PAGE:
Animal Kingdom had its busiest day of the year Thanksgiving week, and by a wide margin. The average wait time was 74 minutes, which would be a 15/10 or so if the crowd calendar went above 10. This is the busiest day we’ve seen at Animal Kingdom since we began tracking wait times in 2019. I can’t see how it compares to the Pandora opening summer, but it wouldn’t surprise me if this is on par–or even worse–than then.
Crowd levels have plummeted since. November 30 was the lowest low, with a 1/10 crowd level and 21 minute average wait. That makes it rank as the #496 most crowded day in the last 500 days. (Or stated more positively, as the 4th least-crowded day during that time.) By dumb luck, I happened to be in Animal Kingdom on that day, and it was incredible.
As with the other parks, individual ride wait times are almost exactly what we’d expect thus far in December 2022.
Avatar Flight of Passage has by far the highest average wait time, followed by Na’vi River Journey and Kilimanjaro Safaris. I do want to draw your attention to the Adventurers Outpost meet & greet, which continues to climb the charts. We’ve pointed this out previously, and increased its priority for both standard itineraries and Genie+ users.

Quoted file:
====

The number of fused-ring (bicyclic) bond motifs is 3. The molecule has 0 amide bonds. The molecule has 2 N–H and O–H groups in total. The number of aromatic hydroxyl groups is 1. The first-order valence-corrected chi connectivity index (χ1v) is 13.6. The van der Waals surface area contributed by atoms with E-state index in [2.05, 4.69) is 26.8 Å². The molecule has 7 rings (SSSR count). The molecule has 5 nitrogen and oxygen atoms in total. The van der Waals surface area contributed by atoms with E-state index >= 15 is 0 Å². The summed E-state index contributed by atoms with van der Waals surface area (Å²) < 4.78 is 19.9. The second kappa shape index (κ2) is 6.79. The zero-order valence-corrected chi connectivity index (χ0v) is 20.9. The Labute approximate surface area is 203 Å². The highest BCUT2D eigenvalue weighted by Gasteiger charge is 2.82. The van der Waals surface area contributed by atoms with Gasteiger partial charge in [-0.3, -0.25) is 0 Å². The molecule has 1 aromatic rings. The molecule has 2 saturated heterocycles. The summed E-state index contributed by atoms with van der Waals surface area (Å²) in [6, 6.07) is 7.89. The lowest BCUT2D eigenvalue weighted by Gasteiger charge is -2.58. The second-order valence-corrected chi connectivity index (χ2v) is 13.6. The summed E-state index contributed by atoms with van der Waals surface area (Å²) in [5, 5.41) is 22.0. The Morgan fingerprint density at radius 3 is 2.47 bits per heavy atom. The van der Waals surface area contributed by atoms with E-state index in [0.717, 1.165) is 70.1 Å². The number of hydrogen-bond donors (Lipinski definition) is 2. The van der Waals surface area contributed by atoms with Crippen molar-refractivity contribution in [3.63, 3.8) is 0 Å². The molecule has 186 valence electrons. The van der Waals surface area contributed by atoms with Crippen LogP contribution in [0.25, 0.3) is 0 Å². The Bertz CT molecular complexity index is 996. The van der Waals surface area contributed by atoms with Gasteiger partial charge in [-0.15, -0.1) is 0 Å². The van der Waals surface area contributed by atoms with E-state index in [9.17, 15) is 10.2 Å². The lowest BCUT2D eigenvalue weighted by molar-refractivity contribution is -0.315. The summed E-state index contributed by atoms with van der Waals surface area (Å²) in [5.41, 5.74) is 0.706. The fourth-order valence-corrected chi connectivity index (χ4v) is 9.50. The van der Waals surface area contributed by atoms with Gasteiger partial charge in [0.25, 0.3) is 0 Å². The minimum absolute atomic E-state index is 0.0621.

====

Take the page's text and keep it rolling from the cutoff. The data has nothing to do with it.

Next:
It’s worth reiterating, as meet & greets are something that normal Walt Disney World guests overlook until later in the day. However, you can still hit it with a short wait at about 10 am. (I was literally the only person in the standby line for this at around noon on 11/30, but again, that was an absolute anomaly. Do NOT expect the same results!)
This is also true with meet & greets at the other 3 parks. One of the “underrated” ways of beating crowds and higher wait times is prioritizing popular meet & greets or doing them strategically (e.g. during or immediately as Festival of Fantasy concludes at Magic Kingdom, around 10 am at DHS, etc.).
Finally, there’s Disney’s Hollywood Studios. After several days of 10/10 crowd levels and 70+ minute average wait times during the week of Thanksgiving, numbers sharply declined during the week after. Wait times have been in the 40 minute range since, which is a huge decrease.